That said, London’s strength at delving into the animal world without personifying them to be more human than they are is still incredibly strong here.  The animals are not personified but they are humanized.  By that I mean, their personalities and instincts are clear and understandable.  It is difficult to imagine anyone reading this book then proceeding to abuse an animal.  They are truly remarkable creatures, London excels at demonstrating this.

Overall, this book is not as amazing as The Call of the Wild but it is well-worth the read for more time spent seeing animals through Jack London’s eyes.  Recommended.

4 out of 5 stars

Source: Amazon

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Companion Book:
The Call of the Wild, review

Book Review: The Call of the Wild by Jack London

January 11, 2011 12 comments

Wolf howling at the moon.Summary:
Buck is a spoiled southern dog enjoying a posh life when one of the family’s servants steals him and sells him away to be a sled dog for the Alaska gold rush.  Buck soon goes from an easy life to one of trials and tribulations as the result of humans fawning over a golden metal, but it might not be all bad for him in the wild Alaskan north.

Review:
How did I make it to be 24 years old without having read this American classic?  My shame was somewhat alleviated when my dad told me he was in his 20s too when he read it for the first time.  Honestly, I can see why this book is talked about so much.

Jack London understands animals.  He doesn’t present them as talking to each other the way humans speak, but he does present them as sentient beings with unique personalities and ways of interacting.  It’s not easy for them to understand what humans want, and yet humans expect them to figure it out.  Of course, London also highlights the wildness at the heart of every tamed animal.  That is part of what makes them amazing, beautiful creatures.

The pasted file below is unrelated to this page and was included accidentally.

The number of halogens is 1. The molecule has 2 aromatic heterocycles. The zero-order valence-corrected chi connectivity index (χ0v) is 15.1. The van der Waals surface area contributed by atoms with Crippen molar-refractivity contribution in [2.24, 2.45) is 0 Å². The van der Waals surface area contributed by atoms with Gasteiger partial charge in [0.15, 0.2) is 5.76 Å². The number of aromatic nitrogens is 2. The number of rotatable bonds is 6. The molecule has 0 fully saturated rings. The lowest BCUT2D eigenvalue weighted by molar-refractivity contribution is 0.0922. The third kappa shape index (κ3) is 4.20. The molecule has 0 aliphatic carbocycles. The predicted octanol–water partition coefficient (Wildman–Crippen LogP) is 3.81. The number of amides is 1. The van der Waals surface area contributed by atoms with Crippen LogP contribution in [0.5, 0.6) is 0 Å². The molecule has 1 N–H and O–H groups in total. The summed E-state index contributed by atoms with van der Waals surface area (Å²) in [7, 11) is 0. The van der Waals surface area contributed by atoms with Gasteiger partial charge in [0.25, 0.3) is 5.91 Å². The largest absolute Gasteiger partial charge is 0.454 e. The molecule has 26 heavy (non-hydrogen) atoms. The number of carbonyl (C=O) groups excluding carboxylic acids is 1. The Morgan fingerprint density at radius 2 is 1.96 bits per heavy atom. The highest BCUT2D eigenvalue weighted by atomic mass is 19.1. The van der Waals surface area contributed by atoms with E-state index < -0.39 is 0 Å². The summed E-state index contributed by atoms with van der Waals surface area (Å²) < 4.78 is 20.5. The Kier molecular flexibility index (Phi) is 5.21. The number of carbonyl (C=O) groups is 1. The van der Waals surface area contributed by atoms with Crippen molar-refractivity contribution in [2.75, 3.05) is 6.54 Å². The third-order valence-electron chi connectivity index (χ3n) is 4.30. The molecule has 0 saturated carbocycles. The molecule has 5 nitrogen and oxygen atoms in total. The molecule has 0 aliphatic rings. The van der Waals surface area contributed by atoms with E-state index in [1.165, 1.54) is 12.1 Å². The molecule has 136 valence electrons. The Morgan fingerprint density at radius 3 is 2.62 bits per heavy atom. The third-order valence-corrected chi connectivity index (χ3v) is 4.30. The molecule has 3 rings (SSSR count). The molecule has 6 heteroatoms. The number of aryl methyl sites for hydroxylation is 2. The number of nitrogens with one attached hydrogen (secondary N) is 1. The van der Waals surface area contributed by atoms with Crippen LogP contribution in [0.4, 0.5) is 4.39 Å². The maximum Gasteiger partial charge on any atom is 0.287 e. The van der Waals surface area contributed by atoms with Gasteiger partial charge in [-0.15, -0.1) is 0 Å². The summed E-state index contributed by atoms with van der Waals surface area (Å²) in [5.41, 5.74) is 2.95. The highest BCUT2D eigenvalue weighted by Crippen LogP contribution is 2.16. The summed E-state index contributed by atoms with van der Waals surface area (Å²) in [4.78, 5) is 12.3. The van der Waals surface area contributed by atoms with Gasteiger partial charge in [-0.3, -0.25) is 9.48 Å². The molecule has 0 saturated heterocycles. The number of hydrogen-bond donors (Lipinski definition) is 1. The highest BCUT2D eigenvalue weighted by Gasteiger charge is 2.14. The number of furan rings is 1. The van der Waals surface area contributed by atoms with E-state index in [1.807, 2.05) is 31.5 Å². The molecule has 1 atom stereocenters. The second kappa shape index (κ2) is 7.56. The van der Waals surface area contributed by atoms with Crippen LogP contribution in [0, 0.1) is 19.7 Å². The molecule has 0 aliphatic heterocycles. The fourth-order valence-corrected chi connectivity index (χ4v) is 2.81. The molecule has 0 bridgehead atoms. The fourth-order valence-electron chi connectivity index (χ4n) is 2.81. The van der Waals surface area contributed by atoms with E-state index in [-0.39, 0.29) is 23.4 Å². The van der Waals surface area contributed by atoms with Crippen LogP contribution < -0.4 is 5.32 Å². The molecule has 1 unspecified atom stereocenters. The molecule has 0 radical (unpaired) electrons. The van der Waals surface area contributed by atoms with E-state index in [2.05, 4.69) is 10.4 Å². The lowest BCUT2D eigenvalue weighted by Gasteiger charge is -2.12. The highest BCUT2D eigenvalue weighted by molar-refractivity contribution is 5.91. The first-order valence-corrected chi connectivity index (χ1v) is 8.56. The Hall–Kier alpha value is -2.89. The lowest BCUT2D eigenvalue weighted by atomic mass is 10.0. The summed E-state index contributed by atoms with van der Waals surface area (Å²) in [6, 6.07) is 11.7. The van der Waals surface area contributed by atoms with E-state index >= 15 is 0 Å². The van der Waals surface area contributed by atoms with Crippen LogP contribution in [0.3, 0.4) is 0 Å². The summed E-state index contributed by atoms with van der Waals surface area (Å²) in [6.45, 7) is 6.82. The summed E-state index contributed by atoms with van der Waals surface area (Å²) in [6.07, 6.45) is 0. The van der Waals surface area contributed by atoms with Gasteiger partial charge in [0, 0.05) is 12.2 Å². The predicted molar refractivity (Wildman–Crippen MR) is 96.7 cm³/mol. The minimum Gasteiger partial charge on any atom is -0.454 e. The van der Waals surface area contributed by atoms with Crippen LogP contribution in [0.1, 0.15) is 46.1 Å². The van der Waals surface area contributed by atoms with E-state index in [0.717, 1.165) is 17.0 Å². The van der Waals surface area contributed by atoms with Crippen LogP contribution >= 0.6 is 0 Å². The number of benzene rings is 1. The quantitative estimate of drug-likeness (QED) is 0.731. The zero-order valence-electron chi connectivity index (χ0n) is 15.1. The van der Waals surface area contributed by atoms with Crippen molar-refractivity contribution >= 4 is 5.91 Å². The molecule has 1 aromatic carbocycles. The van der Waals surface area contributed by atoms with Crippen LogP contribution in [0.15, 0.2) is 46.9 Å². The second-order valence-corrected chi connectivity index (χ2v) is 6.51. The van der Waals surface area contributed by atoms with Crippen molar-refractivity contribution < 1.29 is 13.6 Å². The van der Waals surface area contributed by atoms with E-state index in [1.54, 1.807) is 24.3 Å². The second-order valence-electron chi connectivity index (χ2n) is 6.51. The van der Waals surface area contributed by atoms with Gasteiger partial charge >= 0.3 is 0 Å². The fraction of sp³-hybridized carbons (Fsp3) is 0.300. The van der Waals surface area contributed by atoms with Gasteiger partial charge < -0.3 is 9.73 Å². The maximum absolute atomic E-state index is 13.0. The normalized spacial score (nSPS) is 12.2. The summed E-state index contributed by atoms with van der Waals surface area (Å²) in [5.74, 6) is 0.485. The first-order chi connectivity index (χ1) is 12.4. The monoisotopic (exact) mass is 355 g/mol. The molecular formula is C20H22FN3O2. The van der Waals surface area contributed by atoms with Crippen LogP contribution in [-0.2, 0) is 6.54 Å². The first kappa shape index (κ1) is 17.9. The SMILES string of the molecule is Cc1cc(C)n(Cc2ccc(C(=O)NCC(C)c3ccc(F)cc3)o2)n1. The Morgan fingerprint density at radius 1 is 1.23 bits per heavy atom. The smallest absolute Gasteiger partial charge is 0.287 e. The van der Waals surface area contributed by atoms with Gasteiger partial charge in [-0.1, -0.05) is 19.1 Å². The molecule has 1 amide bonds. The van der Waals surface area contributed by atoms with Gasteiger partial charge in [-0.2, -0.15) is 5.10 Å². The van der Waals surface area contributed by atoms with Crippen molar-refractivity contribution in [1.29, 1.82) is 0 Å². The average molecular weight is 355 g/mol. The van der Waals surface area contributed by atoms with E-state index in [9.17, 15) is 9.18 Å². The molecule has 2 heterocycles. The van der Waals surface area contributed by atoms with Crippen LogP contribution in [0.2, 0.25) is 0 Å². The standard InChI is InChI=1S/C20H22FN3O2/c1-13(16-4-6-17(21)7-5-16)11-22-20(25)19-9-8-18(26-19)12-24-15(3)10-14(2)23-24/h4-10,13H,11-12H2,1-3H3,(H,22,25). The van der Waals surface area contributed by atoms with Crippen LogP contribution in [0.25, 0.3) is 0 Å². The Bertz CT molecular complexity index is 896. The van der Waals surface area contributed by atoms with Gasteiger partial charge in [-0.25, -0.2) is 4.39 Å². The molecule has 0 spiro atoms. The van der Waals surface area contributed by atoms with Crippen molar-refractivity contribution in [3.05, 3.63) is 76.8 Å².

I can’t say too much more without spoiling the book.  I can say that I rarely cry for a book, but I cried for this one.  Animal advocates would do well to simply encourage people to read this book.  I have a hard time imagining anyone not sympathizing with animals more after reading it.

Beyond that, London’s writing is vivid, the story complex and engrossing.  I highly recommend it to everyone.

5 out of 5 stores

Source: Audiobooks app for the iTouch, iPhone, and iPad

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Please Help the Gulf Animals

My lovely readers, I’m sure no matter where in the world you come to my blog from, you’ve heard about the massive BP oil spill in the Gulf of Mexico.  I don’t like to get into politics/big business/whatever, but I am a staunch advocate for animals.  These innocent creatures never use oil in their day to day lives.  They don’t go around creating genocides.  They are less evolved than us and deserve our protection and admiration as the beautiful creatures they are.

This is what the oil spill has done to them:

A devastatingly oil-covered bird in the Gulf of Mexico.

AP Photographer Charlie Riedel's photo of an oil-covered bird as found on Boston.com.

The National Wildlife Federation is working tirelessly to save these innocent beings, or at least to alleviate their suffering.  It’s a huge, unexpected responsibility, and they need all the help they can get.

I beseech you to please go to the National Wildlife Federation’s oil spill donation website and donate today.  Any amount helps.

We caused this–human beings–and my heart weeps for them.  Even if you normally wouldn’t donate to animal or environmental causes, please consider doing so today, particularly if you find my blog a helpful or enjoyable part of your week.  You could give me no nicer gift.

Thank you.